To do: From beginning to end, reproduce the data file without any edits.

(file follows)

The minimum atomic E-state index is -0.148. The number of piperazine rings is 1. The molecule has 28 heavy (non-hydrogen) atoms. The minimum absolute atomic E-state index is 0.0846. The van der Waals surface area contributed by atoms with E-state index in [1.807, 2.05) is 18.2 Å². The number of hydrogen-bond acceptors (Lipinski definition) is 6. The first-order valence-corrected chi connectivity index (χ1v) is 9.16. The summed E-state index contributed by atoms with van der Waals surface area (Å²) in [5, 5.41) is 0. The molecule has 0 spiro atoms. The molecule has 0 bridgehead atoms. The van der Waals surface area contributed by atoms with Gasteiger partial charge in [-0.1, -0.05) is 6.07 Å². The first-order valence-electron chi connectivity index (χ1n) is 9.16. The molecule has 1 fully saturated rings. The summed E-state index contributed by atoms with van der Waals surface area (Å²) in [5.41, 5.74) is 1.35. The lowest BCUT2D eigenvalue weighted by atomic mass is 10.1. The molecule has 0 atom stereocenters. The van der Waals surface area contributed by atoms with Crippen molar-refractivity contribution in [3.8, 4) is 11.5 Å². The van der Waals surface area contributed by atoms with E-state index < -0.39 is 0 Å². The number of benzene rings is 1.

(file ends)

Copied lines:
The minimum atomic E-state index is -0.148. The number of piperazine rings is 1. The molecule has 28 heavy (non-hydrogen) atoms. The minimum absolute atomic E-state index is 0.0846. The van der Waals surface area contributed by atoms with E-state index in [1.807, 2.05) is 18.2 Å². The number of hydrogen-bond acceptors (Lipinski definition) is 6. The first-order valence-corrected chi connectivity index (χ1v) is 9.16. The summed E-state index contributed by atoms with van der Waals surface area (Å²) in [5, 5.41) is 0. The molecule has 0 spiro atoms. The molecule has 0 bridgehead atoms. The van der Waals surface area contributed by atoms with Gasteiger partial charge in [-0.1, -0.05) is 6.07 Å². The first-order valence-electron chi connectivity index (χ1n) is 9.16. The molecule has 1 fully saturated rings. The summed E-state index contributed by atoms with van der Waals surface area (Å²) in [5.41, 5.74) is 1.35. The lowest BCUT2D eigenvalue weighted by atomic mass is 10.1. The molecule has 0 atom stereocenters. The van der Waals surface area contributed by atoms with Crippen molar-refractivity contribution in [3.8, 4) is 11.5 Å². The van der Waals surface area contributed by atoms with E-state index < -0.39 is 0 Å². The number of benzene rings is 1.